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Regiomontanus Dial / Universal Altitude Dial

Universal, Altitude

The complexity of the universal altitude dial comes from its inscribed hour lines; the body of the dial is relatively simple. Because of this fact, the dial can be made from a wide variety of materials–including ones unfit to support more complex dial structures–such as paper.

The face of this dial features a gridded triangular scale on its top portion. This is used in conjunction with an adjustable arm called the brachiolum to set both the latitude and date of operation. The lower portion of the dial is adorned with an hour scale made up of particularly spaced parallel lines.

Some versions of this dial are capable of reading the altitudes of certain stars to tell the time at night. In these cases, the reverse side of the dial features a volvelle.

Regiomontanus dials also feature a gazetteer of cities with their corresponding latitudes, either on the front or back of the dial.

These dials are adaptable for nearly every latitude, making them incredibly useful to travelers. The one caveat to this level of universality is that their operation is complex and requires a certain level of understanding that may be beyond someone simply looking for a convenient way to tell the time quickly.

This dial functions under the same principles as the navicula, though was developed independently.


How to use

1. Position the end of the articulated brachiolum at the intersection of the current date line and the latitude of use.

The lines of each intersect, creating a grid upon which to set the instrument.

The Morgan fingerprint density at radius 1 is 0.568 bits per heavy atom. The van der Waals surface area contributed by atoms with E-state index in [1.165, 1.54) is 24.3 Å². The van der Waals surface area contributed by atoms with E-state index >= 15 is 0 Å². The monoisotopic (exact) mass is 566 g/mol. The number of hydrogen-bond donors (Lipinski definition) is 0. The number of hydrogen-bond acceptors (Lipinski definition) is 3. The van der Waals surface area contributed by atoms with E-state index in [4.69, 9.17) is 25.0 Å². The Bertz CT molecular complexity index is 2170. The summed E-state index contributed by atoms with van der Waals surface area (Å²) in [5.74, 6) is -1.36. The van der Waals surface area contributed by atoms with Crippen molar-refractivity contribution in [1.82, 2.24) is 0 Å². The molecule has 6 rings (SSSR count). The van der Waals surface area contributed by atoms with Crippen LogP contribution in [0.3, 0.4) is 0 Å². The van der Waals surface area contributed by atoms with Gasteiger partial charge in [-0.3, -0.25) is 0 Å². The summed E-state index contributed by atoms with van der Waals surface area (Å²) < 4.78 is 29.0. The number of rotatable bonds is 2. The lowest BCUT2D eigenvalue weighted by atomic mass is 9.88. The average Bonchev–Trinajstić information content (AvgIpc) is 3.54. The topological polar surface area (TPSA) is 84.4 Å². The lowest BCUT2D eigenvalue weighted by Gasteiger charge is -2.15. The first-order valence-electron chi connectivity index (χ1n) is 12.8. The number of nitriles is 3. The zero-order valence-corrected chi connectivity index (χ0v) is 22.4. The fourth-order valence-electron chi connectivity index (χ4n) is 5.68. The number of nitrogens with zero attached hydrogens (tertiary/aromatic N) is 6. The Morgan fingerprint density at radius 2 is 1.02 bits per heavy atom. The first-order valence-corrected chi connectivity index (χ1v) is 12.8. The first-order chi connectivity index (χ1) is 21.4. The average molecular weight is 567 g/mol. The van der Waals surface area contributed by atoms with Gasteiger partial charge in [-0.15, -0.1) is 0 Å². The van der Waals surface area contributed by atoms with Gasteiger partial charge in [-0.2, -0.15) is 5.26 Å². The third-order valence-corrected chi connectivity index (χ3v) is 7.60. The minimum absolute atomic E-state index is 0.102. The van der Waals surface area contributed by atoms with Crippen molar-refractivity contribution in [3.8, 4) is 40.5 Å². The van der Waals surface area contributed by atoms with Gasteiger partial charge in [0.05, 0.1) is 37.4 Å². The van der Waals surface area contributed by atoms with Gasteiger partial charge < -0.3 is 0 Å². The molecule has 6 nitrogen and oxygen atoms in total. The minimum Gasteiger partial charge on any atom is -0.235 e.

Labels for the latitude scale can be found on the vertical edge of the grid, and date labels can be found at either the top or bottom horizontal edge. The labels of the date scale may be typical calendar months or those of the zodiac.

2. Hold the dial vertically so that the thread hangs parallel to the hour scale, then tilt it up, causing the thread to fall against the second date scale on the far right edge of the instrument.

Keep tilting the dial up or down until the string indicates the current date on the leftmost side of the date scale. Clamp the thread in this position.

3. With the thread oriented to the current date, slide the thread's bead onto the 12th hour line.

4. With the bead set, let the string fall loose. The dial is now ready to be used.

5. Tilt the dial up so that the shadow of the forwardmost sighting hole falls on the second sight. With this done, the dial is now pointing directly at the sun (the front of the dial is the edge farthest from the date scale used to set the bead).

6. Take note of where the string is positioned on the hour scale and clamp it down. The position of the bead on the hour scale indicates the current time. 


The top labels of the hour scale are used when taking a reading before noon, and the lower labels are used for the afternoon.

7. To determine civil time, add the appropriate longitude correction and equation of time correction (more information here). If applicable, add one hour during daylight saving time.

Overview of Instrument
Outdoor Demonstration
Finding Sunrise and Sunset
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